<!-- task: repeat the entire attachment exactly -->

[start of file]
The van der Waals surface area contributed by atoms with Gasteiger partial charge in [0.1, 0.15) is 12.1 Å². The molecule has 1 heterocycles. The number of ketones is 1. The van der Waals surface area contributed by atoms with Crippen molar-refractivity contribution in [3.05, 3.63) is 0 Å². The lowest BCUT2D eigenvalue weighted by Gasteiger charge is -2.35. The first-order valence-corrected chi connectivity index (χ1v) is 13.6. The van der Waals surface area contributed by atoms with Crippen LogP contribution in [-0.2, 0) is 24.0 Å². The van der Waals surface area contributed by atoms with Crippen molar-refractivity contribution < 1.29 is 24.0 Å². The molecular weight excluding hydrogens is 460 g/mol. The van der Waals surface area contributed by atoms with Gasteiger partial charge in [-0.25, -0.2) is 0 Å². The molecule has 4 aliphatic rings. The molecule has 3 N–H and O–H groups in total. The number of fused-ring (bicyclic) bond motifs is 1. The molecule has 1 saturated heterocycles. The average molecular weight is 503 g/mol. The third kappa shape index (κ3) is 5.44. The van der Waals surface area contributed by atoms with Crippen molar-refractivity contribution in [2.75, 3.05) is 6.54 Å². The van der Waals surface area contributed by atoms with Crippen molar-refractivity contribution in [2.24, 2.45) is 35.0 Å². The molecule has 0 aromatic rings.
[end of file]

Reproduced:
The van der Waals surface area contributed by atoms with Gasteiger partial charge in [0.1, 0.15) is 12.1 Å². The molecule has 1 heterocycles. The number of ketones is 1. The van der Waals surface area contributed by atoms with Crippen molar-refractivity contribution in [3.05, 3.63) is 0 Å². The lowest BCUT2D eigenvalue weighted by Gasteiger charge is -2.35. The first-order valence-corrected chi connectivity index (χ1v) is 13.6. The van der Waals surface area contributed by atoms with Crippen LogP contribution in [-0.2, 0) is 24.0 Å². The van der Waals surface area contributed by atoms with Crippen molar-refractivity contribution < 1.29 is 24.0 Å². The molecular weight excluding hydrogens is 460 g/mol. The van der Waals surface area contributed by atoms with Gasteiger partial charge in [-0.25, -0.2) is 0 Å². The molecule has 4 aliphatic rings. The molecule has 3 N–H and O–H groups in total. The number of fused-ring (bicyclic) bond motifs is 1. The molecule has 1 saturated heterocycles. The average molecular weight is 503 g/mol. The third kappa shape index (κ3) is 5.44. The van der Waals surface area contributed by atoms with Crippen molar-refractivity contribution in [2.75, 3.05) is 6.54 Å². The van der Waals surface area contributed by atoms with Crippen molar-refractivity contribution in [2.24, 2.45) is 35.0 Å². The molecule has 0 aromatic rings.